protected override void PerformActions()
{
  //Check to see if we have a path to run already
  if (this.pathToRun != null)
  {
     //Run to this point on the path
     this.BotCommands.RunTo(this.pathToRun[index]); 

  //Check to see if our bot is near to the point we are running to
  if (this.Self.IsCloseTo(this.pathToRun[index]))
  {
    //Move our index to the next point in the path array
    index++;
    if (index >= this.pathToRun.Length)
    {
      //The index has reached the end of the path.
      this.pathToRun = null;
    }
  }
  else
  {
    //We don't have a path so find the nearest health box
    UTObject box = this.LevelMap.GetNearestItem(HealthType.MediBox); //Ask for a path to that box
    this.BotCommands.GetPathTo("Looking for health", box);
  }
} 

//Override this method to collect the result back from GetPathTo()
protected override void PathReceieved(string requestID, UTNavPoint[] path)
{
  if (requestID == "Looking for health")
  {
    //The server has sent us a path so store it in our variable
    this.pathToRun = path;
  }
} 

Some of the methods want me to provide a HealthType, AmmoType, etc as a parameter. Where can I find these?
These types are Enumerators which have been used to make coding your bot easier. They are all located inside the UTRemoteBot namespace so to use them you need only type in the appropriate name and IntelliSense should fill in the rest.

For example typing WeaponType. Would fill the Intellisense with the different types of weapons in UT so you could then pass these to the LevelMap.GetNearestItem() method.

These types can all be sent as parameters to various methods in the BotCommands class:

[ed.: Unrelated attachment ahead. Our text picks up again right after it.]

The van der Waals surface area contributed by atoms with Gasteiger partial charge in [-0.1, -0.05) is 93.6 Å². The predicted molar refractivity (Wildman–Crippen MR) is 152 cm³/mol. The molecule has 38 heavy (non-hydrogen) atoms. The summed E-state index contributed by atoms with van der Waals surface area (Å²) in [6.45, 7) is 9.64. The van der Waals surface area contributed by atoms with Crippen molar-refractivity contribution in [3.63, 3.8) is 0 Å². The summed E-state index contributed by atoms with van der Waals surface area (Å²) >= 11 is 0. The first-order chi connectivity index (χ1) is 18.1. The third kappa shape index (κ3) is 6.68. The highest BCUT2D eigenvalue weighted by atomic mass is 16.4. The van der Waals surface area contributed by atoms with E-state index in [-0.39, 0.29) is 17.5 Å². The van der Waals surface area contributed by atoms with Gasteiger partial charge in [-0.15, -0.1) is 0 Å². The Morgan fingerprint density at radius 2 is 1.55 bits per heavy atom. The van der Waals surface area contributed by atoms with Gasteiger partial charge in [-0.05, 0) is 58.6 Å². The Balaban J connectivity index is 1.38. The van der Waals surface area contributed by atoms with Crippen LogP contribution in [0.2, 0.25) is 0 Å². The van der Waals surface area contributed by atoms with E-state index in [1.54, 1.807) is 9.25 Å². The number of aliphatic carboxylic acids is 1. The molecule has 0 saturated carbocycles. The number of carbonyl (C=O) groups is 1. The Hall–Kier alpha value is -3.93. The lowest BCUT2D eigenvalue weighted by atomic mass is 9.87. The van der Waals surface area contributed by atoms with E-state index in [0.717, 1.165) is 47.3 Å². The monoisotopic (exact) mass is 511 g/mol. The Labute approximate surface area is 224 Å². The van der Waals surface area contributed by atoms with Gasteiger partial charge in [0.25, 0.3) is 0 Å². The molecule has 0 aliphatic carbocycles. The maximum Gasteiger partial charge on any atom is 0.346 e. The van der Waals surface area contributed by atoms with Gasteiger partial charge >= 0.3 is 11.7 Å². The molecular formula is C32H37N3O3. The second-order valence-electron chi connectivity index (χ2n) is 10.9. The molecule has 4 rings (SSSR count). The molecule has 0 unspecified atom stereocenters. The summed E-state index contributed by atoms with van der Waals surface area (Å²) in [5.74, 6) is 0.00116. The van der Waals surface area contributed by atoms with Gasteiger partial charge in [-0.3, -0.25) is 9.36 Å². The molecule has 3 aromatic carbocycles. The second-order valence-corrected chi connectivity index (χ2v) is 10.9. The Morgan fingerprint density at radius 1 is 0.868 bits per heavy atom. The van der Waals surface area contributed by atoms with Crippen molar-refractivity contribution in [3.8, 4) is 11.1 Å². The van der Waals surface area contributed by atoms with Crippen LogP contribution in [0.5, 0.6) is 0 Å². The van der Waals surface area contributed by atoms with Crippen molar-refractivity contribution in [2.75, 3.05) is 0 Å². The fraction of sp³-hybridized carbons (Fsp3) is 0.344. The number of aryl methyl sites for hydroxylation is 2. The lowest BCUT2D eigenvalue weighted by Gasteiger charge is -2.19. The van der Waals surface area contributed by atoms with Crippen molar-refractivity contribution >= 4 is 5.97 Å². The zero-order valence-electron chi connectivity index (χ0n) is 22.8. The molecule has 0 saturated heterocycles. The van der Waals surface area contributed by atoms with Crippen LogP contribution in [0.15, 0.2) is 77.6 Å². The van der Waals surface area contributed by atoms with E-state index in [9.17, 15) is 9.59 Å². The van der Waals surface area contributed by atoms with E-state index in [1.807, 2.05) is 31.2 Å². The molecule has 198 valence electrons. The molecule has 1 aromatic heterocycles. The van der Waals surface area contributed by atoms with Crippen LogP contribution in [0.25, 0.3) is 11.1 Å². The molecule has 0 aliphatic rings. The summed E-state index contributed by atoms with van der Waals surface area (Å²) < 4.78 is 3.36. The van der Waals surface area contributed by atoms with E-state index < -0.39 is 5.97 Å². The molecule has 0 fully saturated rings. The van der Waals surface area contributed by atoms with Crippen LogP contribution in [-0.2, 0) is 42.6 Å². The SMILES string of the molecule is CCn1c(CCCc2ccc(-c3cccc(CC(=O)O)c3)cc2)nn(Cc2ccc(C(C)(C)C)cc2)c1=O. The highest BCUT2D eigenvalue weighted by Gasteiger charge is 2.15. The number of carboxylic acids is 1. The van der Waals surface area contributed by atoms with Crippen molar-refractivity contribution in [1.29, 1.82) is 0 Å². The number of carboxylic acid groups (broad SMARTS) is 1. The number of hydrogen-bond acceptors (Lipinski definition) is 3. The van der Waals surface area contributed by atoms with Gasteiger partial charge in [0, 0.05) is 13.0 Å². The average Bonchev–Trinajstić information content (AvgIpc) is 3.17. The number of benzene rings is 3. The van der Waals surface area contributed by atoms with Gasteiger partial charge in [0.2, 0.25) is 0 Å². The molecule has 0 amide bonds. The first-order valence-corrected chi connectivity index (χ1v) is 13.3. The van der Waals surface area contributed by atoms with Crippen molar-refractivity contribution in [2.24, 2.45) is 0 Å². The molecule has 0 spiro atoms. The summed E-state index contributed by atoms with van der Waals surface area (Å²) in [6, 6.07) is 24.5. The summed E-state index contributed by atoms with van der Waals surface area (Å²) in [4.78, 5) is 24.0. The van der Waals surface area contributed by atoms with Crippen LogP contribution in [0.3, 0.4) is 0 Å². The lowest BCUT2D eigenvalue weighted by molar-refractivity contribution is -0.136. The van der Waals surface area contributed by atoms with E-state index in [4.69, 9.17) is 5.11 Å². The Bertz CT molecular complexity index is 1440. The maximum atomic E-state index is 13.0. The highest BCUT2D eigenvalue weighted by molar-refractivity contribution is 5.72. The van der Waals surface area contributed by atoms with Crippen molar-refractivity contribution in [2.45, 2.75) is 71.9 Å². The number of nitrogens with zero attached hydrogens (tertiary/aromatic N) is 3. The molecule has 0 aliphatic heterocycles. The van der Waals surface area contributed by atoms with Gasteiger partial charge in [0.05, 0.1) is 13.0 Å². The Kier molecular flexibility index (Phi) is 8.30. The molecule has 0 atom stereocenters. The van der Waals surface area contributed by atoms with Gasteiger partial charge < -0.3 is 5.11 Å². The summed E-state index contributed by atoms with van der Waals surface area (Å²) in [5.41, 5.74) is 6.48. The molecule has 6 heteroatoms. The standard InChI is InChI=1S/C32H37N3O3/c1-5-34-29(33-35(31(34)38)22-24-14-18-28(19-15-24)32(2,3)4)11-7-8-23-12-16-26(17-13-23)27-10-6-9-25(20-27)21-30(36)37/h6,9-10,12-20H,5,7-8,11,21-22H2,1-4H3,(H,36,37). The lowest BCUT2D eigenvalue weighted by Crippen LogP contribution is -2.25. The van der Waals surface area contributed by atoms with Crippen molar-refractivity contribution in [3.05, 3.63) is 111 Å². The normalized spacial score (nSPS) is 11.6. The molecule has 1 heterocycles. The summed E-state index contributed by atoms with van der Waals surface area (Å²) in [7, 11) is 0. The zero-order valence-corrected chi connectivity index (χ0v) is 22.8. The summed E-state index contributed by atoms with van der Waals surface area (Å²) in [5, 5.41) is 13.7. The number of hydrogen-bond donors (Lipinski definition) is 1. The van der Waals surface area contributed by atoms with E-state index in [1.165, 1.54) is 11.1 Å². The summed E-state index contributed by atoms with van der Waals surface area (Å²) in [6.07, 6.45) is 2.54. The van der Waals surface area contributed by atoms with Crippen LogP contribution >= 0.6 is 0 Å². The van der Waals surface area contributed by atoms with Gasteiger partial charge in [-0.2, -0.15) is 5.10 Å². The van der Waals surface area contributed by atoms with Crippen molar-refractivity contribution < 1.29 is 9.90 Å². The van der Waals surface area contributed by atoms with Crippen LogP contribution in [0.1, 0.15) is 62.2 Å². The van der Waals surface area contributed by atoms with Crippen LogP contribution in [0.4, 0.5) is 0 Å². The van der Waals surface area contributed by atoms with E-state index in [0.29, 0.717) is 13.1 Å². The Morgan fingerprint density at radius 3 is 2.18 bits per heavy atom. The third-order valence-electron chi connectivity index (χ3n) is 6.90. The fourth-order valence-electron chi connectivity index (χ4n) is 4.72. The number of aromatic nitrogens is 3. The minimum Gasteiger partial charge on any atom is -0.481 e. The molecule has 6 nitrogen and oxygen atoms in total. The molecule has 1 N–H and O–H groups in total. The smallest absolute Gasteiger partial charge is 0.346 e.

• AmmoType – A list of all the types of ammo for weapons in the game
  • ArmourType – A list of all the types of armour in the game
  • HealthType – A list of the different types of health items in the game
  • WeaponType – A list of the different types of weapon in the game

 

The following types can be sent as parameters to your bot's constructor in the Starter file:

  • BotColour – A list of the 5 different colours to use when customising your bot in the Starter file
  • BotSkin – A list of the skins that you can give your bot when customising it in the Starter file
  • OutputType – The level of output you want to be written to the console when developing your bot

How do I shoot at another player?

All you need do is check the CurrentGameState.PlayersVisible list for any players visible. You would then call the BotCommands.Shoot() passing in one of the Bots from the list and a bool which if set to true your bot will use the secondary fire mode on the current weapon if set to false your bot will use the primary fire mode.

GetPathTo doesn't seem to work
For reasons best known to code pixies GetPathTo doesn't always return a valid navigation path. In some cases it might even return nothing. The root cause of this problems lies deep within the Unreal Tournament path finding routines. It seems that in certain circumstances, for instance just after an item has been collected, the game just can't find a path. We strongly recommend that your bot doesn't rely too heavily on this method and only uses it occasionally with plenty of error checking!

Where do I connect to?
You can find a list of servers here: http://www.net.dcs.hull.ac.uk/utbot/ServerList.aspx  or you can run your own instructions for which can be found here: http://www.net.dcs.hull.ac.uk/utbot/ServerSetup.aspx

 

I want to run my own server
Great! Instructions and files can be found at: http://www.net.dcs.hull.ac.uk/utbot/ServerSetup.aspx

If your server is public and you don't mind strangers you can add it to the list here: http://www.net.dcs.hull.ac.uk/utbot/ServerList.aspx

Is Unreal Tournament Game of the Year Edition the only supported UT version?
Yes, although we are looking to add support for Unreal Tournament 2007 when it is released. Check the CodePlex Unreal Tournament Bots project for more information

Tags:

Follow the Discussion

Remove this comment

Remove this thread

close

Comments Closed

Comments have been closed since this content was published more than 30 days ago, but if you'd like to continue the conversation, please create a new thread in our Forums,
or Contact Us and let us know.